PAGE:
Huggins: We're good to go
Bob Huggins thinks his team is good to go and isn't that what matters?
After an off-season of departures and upheaval, West Virginia has opened practice and set course on opening the 2017 basketball campaign with a number of new faces and spots to fill.
Aside from those players graduating, the Mountaineers lost the services of Elijah Macon, who elected to forego his senior season, and junior Esa Ahmad, who will sit out half the season. If that wasn’t enough, freshman guard Brandon Knapper will be out for 4-6 months with a knee injury while fellow newcomer Derek Culver failed to qualify and will spend this season at a prep school.
But even considering all of that, Huggins believes his team is ready for what he refers to as a difficult non-conference slate that will lead into another grueling Big 12 schedule.
“I think our guys are excited. They’ve been here all summer, worked hard, worked hard in the weight room and they’ve been in the gym a bunch,” he said.
With several players not available for the opening of the season, West Virginia is going to have to rely on a number of new faces with junior college transfers Wesley Harris and D’Angelo Hunter as well as true freshman Teddy Allen being asked to step up and provide minutes. Hunter provides a 6-foot-6 wing that brings not only athleticism to the table but can make shots, while Harris is much of the same.
Allen has shown the ability to score the basketball but has some work to do on the other end.
“Teddy finds ways to score, unfortunately so does his man which is something we have to fix,” he said.
West Virginia also provided the 13th scholarship to redshirt sophomore Logan Routt and Huggins expects that he will be seeing much more minutes this year than in the past. With the issues in the front court, Routt is going to be expected to fill that role some and he has transformed his body in order to put himself in position to do just that this coming winter.
“He’s much improved,” he said.
Huggins said that off the bench the team will need to count on James Bolden at the point guard spot with Knapper out and at this point it’s unclear when he will be able to return.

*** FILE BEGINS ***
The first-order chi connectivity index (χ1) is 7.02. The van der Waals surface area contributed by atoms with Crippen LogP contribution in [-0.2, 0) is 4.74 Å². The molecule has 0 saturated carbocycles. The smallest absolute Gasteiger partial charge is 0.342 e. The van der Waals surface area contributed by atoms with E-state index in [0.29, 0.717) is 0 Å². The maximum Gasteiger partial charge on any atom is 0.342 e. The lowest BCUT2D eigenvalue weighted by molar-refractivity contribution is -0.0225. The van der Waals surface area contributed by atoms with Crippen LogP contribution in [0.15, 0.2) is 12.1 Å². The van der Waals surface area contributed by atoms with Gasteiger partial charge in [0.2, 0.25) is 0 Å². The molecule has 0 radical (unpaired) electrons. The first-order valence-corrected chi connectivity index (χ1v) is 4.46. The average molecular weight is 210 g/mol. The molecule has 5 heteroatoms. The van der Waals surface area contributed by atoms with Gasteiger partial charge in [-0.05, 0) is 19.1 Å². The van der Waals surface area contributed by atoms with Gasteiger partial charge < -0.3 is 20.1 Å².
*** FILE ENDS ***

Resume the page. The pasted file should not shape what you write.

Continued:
Even with the bigger lineup in place, Huggins said that the Mountaineers will continue to utilize the pressure style defense that has been a calling card for the program over the past several seasons. It might not be for an entire 40-minutes, but the head man didn’t rule it out yet either.
“We’re going to keep doing it,” he said.
Huggins also admitted that he could do a number of things with the lineup such as insert West at the four in order to spread teams out and make things easier for his senior guards.
At this point he is still in the process of sorting how just how the rotations will fall into place as well as who will fill the role at the top of the press, although sophomores Lamont West and Maciej Bender both have experience there. Harris is another long option that could fill that role.
“I don’t know how much of them are going to play until we start playing,” he said.
Huggins also spoke very highly on his lead guard senior Jevon Carter saying that as of now he is playing with a supreme amount of confidence. The game has slowed down and he continues to put in effort both in the gym and watching tape in order to take that next step.
“He’s been that way all along,” Huggins said.
--Ahmad is set to miss the first 16 games of the year and Huggins said that the Ohio native has been “really good,” to date. It’s going to be a difficult process with him practicing and putting in effort without getting to play in half of the games this year, but he understands what’s at stake for him and his future.
--On the topic of Macon, Huggins said that he supported the move to declare for the draft and to start making money because of his age. Macon spent a year away from the program redshirting even after attending prep school and his stock was as high as it was going to be regardless if he played another year.